Remember we can choose to act or --- be acted upon.
The use of buprenorphine for the treatment of opioid addiction in adolescents has not been systematically studied. It is known, however, that patients younger than 18 years of age, with relatively short addiction histories, are at particularly high risk for serious complications of addiction (e.g., overdose deaths, suicide, HIV, other infectious diseases). Many experts in the field of opioid addiction treatment believe that buprenorphine should be the treatment of choice for adolescent patients with short addiction histories.
Additionally, buprenorphine may be an appropriate treatment option for adolescent patients who have histories of opioid abuse and addiction and multiple relapses but who are not currently dependent on opioids. Buprenorphine may be preferred to methadone for the treatment of opioid addiction in adolescents because of the relative ease of withdrawal from buprenorphine treatment. Because adolescents often present with short histories of drug use, detoxification with buprenorphine, followed by drug-free or naltrexone treatment, should be attempted first before proceeding to opioid maintenance.
Naltrexone may be a valuable therapeutic adjunct after detoxification. Naltrexone has no abuse potential and may help to prevent relapse by blocking the effects of opioids if the patient relapses to opioid use. Naltrexone has been a valuable therapeutic adjunct in some opioid-abusing populations, particularly youth and other opioid users early in the course of addiction. Naltrexone is most likely to be effective for patients with strong support systems that include one or more individuals willing to observe, supervise, or administer the naltrexone on a daily basis. In those adolescent patients in whom detoxification is followed by relapse, buprenorphine maintenance may then be the appropriate alternative.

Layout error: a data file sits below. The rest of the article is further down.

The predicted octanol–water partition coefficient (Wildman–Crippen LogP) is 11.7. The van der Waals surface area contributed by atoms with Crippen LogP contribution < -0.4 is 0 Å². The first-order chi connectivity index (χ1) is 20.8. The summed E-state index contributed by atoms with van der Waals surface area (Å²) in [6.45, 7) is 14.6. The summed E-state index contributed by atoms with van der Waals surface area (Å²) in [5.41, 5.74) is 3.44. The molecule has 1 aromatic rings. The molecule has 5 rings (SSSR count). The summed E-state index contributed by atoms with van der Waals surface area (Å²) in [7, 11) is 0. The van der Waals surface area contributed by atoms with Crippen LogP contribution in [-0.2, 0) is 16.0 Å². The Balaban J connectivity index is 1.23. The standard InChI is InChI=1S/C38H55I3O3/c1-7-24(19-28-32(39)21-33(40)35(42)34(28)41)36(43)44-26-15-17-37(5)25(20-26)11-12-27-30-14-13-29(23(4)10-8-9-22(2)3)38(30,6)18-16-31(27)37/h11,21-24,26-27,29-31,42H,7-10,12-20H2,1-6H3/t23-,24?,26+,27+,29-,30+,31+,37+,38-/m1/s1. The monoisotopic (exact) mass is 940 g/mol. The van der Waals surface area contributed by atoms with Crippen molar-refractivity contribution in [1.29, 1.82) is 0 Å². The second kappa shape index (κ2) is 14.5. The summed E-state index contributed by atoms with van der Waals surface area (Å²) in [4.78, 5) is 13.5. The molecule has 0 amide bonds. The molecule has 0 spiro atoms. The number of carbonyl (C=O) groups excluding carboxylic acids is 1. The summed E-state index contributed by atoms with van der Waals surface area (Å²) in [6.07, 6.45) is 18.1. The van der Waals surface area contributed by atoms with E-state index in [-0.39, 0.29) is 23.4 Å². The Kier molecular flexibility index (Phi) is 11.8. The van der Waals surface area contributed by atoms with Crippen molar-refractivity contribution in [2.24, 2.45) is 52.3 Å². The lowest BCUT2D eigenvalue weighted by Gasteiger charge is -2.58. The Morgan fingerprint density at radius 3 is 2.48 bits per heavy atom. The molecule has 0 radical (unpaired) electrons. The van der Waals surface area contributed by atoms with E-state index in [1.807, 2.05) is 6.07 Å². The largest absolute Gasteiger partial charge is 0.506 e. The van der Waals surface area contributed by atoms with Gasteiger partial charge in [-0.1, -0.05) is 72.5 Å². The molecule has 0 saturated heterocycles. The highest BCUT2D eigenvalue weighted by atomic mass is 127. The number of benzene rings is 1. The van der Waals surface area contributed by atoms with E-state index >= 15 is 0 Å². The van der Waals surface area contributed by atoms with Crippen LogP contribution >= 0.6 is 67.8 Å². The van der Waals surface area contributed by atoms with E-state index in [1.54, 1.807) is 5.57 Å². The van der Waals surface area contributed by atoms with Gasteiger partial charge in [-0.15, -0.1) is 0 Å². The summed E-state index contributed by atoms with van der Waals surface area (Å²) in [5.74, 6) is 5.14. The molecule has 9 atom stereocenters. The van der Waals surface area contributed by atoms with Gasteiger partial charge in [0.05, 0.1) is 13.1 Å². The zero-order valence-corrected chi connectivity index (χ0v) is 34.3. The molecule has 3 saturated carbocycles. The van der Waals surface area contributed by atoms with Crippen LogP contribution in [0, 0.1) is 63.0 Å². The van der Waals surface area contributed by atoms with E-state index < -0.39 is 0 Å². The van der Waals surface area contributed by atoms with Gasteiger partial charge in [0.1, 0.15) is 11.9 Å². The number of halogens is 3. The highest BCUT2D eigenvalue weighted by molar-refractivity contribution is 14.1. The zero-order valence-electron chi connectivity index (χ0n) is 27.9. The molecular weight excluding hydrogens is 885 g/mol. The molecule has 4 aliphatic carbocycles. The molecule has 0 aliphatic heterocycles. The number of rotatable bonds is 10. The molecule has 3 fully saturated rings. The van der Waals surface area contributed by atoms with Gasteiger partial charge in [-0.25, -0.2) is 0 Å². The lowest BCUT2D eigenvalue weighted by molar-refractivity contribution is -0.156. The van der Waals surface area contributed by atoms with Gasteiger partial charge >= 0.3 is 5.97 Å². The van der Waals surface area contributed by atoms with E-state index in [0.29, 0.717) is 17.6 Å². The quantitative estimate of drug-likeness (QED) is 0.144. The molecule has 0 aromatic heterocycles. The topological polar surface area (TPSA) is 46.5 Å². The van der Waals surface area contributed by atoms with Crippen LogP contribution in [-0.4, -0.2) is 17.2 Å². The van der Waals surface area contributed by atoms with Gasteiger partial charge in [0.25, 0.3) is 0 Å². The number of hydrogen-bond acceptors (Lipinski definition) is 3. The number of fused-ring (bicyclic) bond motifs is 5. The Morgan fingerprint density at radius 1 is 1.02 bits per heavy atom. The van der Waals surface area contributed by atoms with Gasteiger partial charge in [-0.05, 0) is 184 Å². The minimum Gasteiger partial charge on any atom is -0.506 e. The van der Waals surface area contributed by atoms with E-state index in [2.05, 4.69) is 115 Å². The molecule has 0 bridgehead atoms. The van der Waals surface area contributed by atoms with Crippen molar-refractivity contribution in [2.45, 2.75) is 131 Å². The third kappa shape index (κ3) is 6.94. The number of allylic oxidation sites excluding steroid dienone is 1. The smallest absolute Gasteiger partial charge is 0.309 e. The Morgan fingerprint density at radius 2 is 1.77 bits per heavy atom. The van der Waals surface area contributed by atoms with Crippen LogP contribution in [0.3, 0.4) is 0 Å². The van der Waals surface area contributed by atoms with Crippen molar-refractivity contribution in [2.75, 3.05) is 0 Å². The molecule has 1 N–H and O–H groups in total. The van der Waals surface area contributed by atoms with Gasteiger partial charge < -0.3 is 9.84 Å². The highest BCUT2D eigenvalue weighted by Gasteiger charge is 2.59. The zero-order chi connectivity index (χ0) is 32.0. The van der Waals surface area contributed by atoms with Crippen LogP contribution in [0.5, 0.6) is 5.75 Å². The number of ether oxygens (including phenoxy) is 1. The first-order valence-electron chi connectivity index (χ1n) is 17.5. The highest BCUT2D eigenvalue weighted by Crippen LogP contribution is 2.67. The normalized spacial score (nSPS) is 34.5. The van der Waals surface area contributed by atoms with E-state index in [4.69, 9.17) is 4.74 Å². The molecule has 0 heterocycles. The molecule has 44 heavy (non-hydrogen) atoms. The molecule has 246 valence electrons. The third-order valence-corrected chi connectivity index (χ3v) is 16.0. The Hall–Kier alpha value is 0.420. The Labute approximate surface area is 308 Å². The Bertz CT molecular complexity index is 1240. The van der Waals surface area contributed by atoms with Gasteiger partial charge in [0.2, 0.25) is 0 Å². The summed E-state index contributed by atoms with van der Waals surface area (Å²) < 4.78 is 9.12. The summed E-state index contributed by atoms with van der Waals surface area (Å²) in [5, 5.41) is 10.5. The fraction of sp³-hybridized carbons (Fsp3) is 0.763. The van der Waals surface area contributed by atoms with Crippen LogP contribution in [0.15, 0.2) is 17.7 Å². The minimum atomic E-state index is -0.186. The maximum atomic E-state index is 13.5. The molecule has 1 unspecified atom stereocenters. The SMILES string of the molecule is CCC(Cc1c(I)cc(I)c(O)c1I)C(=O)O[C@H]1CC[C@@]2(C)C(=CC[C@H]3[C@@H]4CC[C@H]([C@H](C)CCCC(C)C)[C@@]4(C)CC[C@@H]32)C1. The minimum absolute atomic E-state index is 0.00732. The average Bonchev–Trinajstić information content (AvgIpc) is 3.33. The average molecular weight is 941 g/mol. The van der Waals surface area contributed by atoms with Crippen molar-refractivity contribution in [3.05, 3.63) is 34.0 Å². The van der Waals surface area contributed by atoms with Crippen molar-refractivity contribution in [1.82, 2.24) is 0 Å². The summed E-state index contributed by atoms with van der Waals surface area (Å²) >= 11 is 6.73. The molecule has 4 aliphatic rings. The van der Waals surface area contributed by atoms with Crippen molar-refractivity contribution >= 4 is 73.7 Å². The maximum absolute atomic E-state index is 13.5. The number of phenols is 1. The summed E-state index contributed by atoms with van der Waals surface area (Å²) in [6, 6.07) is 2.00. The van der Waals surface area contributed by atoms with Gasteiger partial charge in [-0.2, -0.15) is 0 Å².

The treatment of patients younger than 18 years of age can be complicated due to psychosocial considerations, the involvement of family members, and State laws concerning consent and reporting requirements for minors. Ancillary counseling and social services are important to support cooperation and follow through with the treatment regimen.
Parental consent is a critical issue for physicians who treat adolescents addicted to opioids. In general, adult patients with “decisional capacity” have the unquestioned right to decide which treatments they will accept or refuse, even if refusal might result in death. The situation for adolescents is somewhat different, however. Adolescents do not have the legal status of adults unless they are legally “emancipated minors.”
Adolescents' rights to consent to or to refuse medical treatment differ from those of adults. Rules differ from State to State regarding whether an adolescent may obtain substance use disorder treatment without parental consent. Some State statutes governing consent and parental notification specify consideration of a number of fact-based variables, including the adolescent's age and stage of cognitive, emotional, and social development, as well as issues concerning payment for treatment and rules for emancipated minors.
More than one-half of the States permit individuals younger than 18 years of age to consent to substance use disorder treatment without parental consent. In States that do require parental consent, providers may admit adolescents to treatment when parental consent is obtained. In States requiring parental notification, treatment may be provided to an adolescent when the adolescent is willing to have the program communicate with a parent.